For example, Oklahoma: A Guide to the Sooner State was compiled by the Writers’ Program of the Work Projects Administration and published by the University of Oklahoma. That book, which has a 1941 copyright date, calls the destruction of Tulsa’s Greenwood district “a night of terror” and reports, “Vigilantes invaded the Greenwood (Negro) district and laid it waste by fire.”
Oklahoma: A History of the Sooner State, by Edwin C. McReynolds, has 1954 and 1964 copyrights, and includes the core elements of the story, starting with the arrest of Dick Rowland on charges of assaulting a white girl, the appearance of a white mob outside the jail apparently intent on lynching Rowland, and the appearance of armed blacks to prevent the lynching.
“The crowd of whites broke into hardware and sporting-goods stores, helped themselves to guns and ammunition, and became an uncontrollable mob,” the McReynolds book states. It also notes that after black-owned buildings were set on fire, “firemen were prevented by the mob from fighting the flames.”
Oklahoma Heritage, a textbook by Billie Joan English and Sharon Cooper Calhoun, is copyrighted 1984 and 1989, and devotes several pages to the 1921 massacre, including photo illustrations. That textbook describes Rowland’s alleged assault as involving nothing more than having “stumbled and stepped” on a girl’s foot, and does not flinch at describing the subsequent destruction.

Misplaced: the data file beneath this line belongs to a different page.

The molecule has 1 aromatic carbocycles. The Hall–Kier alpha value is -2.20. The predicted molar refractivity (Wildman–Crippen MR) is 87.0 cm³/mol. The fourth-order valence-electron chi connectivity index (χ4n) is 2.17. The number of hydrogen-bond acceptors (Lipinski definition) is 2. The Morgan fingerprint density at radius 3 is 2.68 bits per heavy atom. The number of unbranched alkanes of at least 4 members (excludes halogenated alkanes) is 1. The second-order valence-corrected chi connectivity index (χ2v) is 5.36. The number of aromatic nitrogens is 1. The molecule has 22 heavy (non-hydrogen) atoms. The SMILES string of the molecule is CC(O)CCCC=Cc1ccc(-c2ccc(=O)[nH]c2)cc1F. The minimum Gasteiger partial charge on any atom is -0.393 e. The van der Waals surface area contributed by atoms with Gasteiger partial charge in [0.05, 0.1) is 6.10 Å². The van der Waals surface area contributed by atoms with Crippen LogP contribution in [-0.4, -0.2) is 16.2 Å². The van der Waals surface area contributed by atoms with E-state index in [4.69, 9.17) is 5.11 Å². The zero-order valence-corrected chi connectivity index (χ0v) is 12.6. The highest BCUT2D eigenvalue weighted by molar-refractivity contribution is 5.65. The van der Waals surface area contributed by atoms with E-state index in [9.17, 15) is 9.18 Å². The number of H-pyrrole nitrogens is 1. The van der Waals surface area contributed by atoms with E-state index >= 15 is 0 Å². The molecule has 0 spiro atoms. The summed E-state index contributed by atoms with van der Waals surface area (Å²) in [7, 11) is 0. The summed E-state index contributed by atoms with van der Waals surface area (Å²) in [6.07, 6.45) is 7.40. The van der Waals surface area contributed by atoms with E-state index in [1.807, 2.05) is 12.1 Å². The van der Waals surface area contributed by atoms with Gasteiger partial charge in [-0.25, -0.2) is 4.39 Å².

“White mobs infiltrated the black areas, looting and burning the entire district and preventing firefighters from combatting the fires,” the English/Calhoun textbook states. It also notes that soldiers and law-enforcement officials “disarmed blacks and took them prisoner” while white rioters “were simply disarmed and sent home.” The textbook’s account ends by noting that of 89 indictments issued following the massacre, “only one was against a white defendant.”
Oklahoma! by Jay J. Wagoner has a 1994 copyright and describes the events of May 31, 1921 as “the worst violence in Oklahoma history.” The textbook notes that “a white mob began looting and burning in the Greenwood district,” destroying more than 1,000 homes and businesses. It also notes the estimated number of those killed ranged from 27 to “more than 250.”
Now, having allegedly ignored the event for most of a century, some schools have promised to not only teach the Tulsa Race Massacre, but to do so over and over again.
Tulsa Public Schools has outlined plans to incorporate information on the 1921 Tulsa Race Massacre into every grade from 3rd grade through high school graduation, including a study on “who is benefitting from the gentrification” of communities and the case for reparations.